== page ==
A tree-engine churns as wind roars up its white trunk and the sky is thrown into surging planes of gray and black. Lightning dangles—the sky’s lost jewelry. A piece of a rainbow hangs down from a cloud. Rain drives at a diagonal from above a ridge. The night grows cold. How brief summer is here: July still feels like spring but by mid-August, there’ll be snow.
   

The regional and global crisis we are feeling seems surreal. Climate change is being driven by human-caused pollution. Glaciers are melting, species extinctions are rampant, and the alarming warming trend of the weather is accelerating. The temperature increase at high elevations on Fremont Peak is 3.5 degrees Celsius.
   
At the same time, the oil and gas industry (the source for all greenhouse gas pollution) is forcing its way into these regions of extraordinary mountains and valleys. Air pollution is now a problem; the 6,000-year-old migration of antelope, the longest migration corridor in the lower forty-eight, is severely threatened; and glaciers in the Winds have receded dramatically since 1986. The concept of beauty itself, and its necessary place in human society, is no longer recognized.
   
Climate change is most obvious in the Arctic where the thickness of seasonal sea ice has gone from an average of twenty-five inches. But if you look closely enough, you’ll see it is happening everywhere. Two years ago, during an unseasonably hot summer in the fifth year of drought, there was an outburst flood—what glaciologists call a jokulhlaup—and a thirty-acre ice-dammed lake at the head of Grasshopper Glacier broke, spilling 650 to 850 million gallons of water down eight miles of three east-slope drainages, including Dinwoody Creek where, in the 1700’s, the Shoshones made their winter camps.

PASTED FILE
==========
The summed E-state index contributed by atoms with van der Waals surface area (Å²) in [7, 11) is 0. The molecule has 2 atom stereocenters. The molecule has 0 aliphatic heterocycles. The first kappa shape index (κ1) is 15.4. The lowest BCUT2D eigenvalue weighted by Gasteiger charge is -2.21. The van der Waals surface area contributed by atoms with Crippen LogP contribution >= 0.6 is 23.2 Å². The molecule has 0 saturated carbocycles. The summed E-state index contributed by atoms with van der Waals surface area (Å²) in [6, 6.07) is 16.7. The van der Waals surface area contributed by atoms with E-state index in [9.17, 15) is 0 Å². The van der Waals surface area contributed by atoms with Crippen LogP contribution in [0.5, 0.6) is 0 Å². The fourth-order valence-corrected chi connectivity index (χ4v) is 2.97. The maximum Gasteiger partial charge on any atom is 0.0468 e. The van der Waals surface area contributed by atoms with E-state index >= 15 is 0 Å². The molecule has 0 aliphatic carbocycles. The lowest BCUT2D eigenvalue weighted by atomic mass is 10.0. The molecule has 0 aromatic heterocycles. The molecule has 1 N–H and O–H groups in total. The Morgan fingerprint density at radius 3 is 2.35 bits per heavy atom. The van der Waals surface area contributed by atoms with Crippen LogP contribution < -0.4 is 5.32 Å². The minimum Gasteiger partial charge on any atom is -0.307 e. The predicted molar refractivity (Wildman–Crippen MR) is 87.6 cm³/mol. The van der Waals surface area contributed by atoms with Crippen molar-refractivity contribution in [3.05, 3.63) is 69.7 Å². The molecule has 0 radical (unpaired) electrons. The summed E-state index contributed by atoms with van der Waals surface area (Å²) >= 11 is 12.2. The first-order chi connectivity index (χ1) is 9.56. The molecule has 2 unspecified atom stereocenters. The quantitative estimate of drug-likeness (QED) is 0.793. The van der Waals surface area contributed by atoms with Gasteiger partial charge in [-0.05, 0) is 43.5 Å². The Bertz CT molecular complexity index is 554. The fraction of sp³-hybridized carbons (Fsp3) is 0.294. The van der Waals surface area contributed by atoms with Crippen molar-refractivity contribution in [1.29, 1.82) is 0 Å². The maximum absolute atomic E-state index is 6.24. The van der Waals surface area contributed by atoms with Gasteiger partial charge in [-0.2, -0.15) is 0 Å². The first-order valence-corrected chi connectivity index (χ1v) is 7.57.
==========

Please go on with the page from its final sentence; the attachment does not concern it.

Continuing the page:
Glaciologists say that these outburst floods are the result of global warming. As the Grasshopper Glacier shrank, the ice dam sank to the elevation of the natural spillway and the lake water carved a new outlet.


Wind noise in the trees, silence on the moraine, heartbeat loud. Autumn comes. Mountains are the places where the dead reside, where the spirit circumambulates, where blizzards go blind. There’s a chainsaw whine in the distance; high clouds are sliced open by sun.
   
By September new snow hangs like tapestries from Fremont Peak. A tarn silvers around my foot; the sky tarnishes. Wind pulls at the peaks: they are geological trees straining for the season’s last light. How many octaves does thunder have? Snow and rain take turns swiping meadows and peaks. A sweeping rain is counterpoint to wind-wounds.
   
Migration begins. A bull moose chases four females through the timber. Two antelope spar. One is finally turned away and the other collects his harem. Sandhill cranes practice flying in formation. Willows rust in ponds. No water in them: they are dry depressions.
   
Meteorologists say this is the season of Dead Clouds—clouds that drift listlessly over the whole continent bearing no rain. Wind does not play or pressure them. They touch no mountains. A north wind blows Arctic air into place and it stays. When moisture-laden clouds do come, they hang like fish over scalloped peaks, fish that are still swimming. Reeds lie prostrate. The mergansers and mallards have gone. A mirage rises from sun-cured meadows making mountains move: they are root-cut from bunchgrass, antelope, and buffalo.